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Did Cloud Technology Keep Businesses Afloat During COVID-19?

Overall, 2020 was probably the most unpredictable and unexpected year of our generation so far. Towns and cities worldwide were completely locked down, flights were grounded, offices and shops were closed, and countries faced national lockdowns for the first time, in many cases. With so many people suddenly forced to work from home for the first time last year, leaving just front-line workers in their usual workspace, managing such a substantial remote workforce was a first for many companies. 

Supply Chains were exposed by COVID-19

Being able to lead a business into a digital future is something many companies have had on their to-do list for some years now, and COVID-19 suddenly pushed this to the top of their agenda with no forewarning. Business leaders were suddenly asking questions, such as:

  • How will our supply chain be impacted by remote workers?
  • How can we effectively manage demand planning?
  • How will manufacturing plants be able to keep running?
  • Is it possible for teams to effectively collaborate on tasks from home?

Last year, McKinsey surveyed senior supply chain executives to analyse the effect of Covid-19 on how their businesses were running and how the pandemic had impacted their operations. The results showed that 73% of the companies surveyed came into problems in their supplier base, and 75% also faced issues with production and distribution. Of those surveyed in the FMCG industries, 100% of respondents stated that they had experienced production and distribution problems, with 91% also having problems with suppliers.

The problems organizations were suddenly facing in 2020 meant finding a way to adjust and adapt. For example, increased demand for cleaning and sanitizing products led to distilleries changing their production to create alcohol-based hand sanitizers.

Remote working is now the norm for organizations

COVID-19 meant business owners were now less focused on sales figures, ROI and revenue, and more so looking at how to monitor the output of their workforce without seeing anyone in person for months. Maintaining the same levels of productivity may seem doable at first, but without any software to tie an organization’s teams and workloads together, managing each worker’s daily tasks will quickly become impossible.

Given that everyone working from home suddenly needed access to the tools, systems, software and accounts they’d been using on their office desktops, it was suddenly the business leaders’ responsibility to ensure this was a success. Remote working can present numerous challenges in this situation, such as:

  • Product demand
  • Scaling processes 
  • Project planning
  • Cybersecurity
  • IT problems

How streamlined business processes were critical

The number of businesses worldwide suddenly using Cloud ERP/CRM software increased dramatically during 2020, more than 50% of Microsoft’s overall $3B business apps revenue came from Dynamics 365. Remote working capabilities powered by Azure meant that business owners could have access to sales, field service, customer service, project service automation, marketing, finance and operations all in one place.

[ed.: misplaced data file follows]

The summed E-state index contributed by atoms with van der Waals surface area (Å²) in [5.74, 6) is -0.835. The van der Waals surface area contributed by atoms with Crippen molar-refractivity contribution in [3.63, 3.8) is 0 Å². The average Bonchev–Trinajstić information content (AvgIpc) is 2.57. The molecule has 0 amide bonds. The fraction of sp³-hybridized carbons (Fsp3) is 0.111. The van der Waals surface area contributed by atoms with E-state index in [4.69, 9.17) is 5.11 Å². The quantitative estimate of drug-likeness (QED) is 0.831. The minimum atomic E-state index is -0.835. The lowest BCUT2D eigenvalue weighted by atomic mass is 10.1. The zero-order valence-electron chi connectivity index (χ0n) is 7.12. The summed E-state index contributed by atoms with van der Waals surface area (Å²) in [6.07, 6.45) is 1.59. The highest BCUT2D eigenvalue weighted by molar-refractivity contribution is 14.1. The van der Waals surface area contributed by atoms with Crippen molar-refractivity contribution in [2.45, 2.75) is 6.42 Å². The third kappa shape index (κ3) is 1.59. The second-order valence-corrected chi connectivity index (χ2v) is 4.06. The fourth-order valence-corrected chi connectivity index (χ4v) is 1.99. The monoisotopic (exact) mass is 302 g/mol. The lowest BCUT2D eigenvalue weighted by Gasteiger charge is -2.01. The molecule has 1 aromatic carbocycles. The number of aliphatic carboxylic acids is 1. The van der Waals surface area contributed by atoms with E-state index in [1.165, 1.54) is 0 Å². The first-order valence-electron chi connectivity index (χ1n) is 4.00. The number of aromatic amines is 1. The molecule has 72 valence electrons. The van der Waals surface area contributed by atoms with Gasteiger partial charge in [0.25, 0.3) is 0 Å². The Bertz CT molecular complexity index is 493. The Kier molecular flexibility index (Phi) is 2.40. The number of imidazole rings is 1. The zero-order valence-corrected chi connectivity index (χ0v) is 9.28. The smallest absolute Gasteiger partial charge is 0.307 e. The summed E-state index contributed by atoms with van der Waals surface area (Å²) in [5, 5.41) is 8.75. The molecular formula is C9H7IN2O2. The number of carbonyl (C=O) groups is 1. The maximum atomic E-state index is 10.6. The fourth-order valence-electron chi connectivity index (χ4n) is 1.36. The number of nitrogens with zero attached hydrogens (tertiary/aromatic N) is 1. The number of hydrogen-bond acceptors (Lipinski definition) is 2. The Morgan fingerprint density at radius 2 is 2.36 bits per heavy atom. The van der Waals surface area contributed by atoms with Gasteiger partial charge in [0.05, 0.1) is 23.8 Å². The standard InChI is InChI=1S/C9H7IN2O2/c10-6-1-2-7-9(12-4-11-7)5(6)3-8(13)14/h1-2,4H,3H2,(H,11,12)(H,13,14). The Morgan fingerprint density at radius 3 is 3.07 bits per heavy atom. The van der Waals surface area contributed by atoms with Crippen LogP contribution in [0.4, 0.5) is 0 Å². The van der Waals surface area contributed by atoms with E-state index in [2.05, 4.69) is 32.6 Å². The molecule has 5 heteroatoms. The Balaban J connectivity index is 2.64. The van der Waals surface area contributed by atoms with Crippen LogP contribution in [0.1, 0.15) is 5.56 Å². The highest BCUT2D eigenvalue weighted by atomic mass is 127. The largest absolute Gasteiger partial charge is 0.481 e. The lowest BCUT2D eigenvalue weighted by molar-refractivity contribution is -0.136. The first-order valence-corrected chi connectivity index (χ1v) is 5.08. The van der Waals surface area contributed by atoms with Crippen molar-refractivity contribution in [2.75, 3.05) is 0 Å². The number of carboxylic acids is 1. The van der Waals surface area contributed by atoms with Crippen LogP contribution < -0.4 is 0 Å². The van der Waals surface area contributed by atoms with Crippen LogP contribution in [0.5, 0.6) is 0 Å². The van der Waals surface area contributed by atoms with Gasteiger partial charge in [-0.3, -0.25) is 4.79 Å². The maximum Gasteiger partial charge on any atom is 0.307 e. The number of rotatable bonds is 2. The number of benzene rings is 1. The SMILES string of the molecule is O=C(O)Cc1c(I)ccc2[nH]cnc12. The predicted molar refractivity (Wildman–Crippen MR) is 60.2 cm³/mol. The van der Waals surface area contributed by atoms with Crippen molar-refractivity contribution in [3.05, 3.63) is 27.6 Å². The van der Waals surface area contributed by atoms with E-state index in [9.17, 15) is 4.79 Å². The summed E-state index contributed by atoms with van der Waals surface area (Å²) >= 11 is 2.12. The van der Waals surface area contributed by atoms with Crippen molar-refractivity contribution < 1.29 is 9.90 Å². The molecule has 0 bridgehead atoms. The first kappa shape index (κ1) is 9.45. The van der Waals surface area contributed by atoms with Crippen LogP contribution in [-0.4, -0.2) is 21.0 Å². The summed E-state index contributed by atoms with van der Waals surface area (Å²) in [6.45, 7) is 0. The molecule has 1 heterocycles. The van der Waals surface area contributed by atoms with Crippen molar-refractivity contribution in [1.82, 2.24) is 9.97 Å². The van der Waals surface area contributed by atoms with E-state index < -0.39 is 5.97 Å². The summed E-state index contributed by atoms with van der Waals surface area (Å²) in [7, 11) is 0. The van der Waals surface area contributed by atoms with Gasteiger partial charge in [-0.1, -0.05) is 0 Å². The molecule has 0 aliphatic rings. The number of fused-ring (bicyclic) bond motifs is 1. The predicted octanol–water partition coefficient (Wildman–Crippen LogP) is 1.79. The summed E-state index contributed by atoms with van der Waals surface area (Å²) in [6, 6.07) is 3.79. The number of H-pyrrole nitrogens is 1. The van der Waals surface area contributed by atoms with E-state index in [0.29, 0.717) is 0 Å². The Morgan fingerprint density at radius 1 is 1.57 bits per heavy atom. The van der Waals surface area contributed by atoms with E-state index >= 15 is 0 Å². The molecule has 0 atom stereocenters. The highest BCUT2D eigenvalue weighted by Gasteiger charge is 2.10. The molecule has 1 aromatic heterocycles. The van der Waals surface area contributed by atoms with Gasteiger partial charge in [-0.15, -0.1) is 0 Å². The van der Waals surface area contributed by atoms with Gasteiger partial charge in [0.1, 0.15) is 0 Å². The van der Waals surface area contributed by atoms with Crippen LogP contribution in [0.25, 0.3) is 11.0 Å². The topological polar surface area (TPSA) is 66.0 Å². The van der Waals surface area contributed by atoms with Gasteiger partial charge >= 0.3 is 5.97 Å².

The biggest priority for many business leaders was to ensure seamless access to their CRM and ERP systems all in one place. For larger organisations, the sudden scale and pace of remote access for employees put their existing enterprise systems under tremendous strain throughout the pandemic, meaning a new platform was sought after and utilised worldwide. Dynamics 365 enabled businesses to do the following:

  • Speak to customers
  • Take, track and manage orders
  • Generate reports to make intelligent, timely decisions
  • Teams to have access to other teams’ tasks
  • Video calls, conferences and presentations using Microsoft Teams
  • Integrate Office 365 
  • Share and co-author files & documents

Software like Dynamics 365 kept businesses running

Despite the unpredictability of the future of many organizations over the last year, Enterprise Cloud software like Dynamics 365 quickly became one of the most popular investments for businesses to ensure processes continued to run smoothly.

Look out for the next Bond Patrick blog, where we will be discussing what the Dynamics 365 recruitment space looks like now, in a post-pandemic world.

How to nail your internal ERP implementation team: options, roles & attributes

ERP implementations are complex beasts. Even the smoothest implementations are a substantial undertaking – and many are anything but smooth.

They take a lot of time. And they cost a lot of money.

How much? According to Panorama Consulting, the average implementation takes more than 17 months to complete, and costs from 4% to 5% of a company’s annual revenue. What’s more, an astonishing four-fifths of implementations take longer than expected.

With such high stakes, it’s vital that your ERP implementation is in good hands – whether you choose to manage it in-house or through a group of contractors.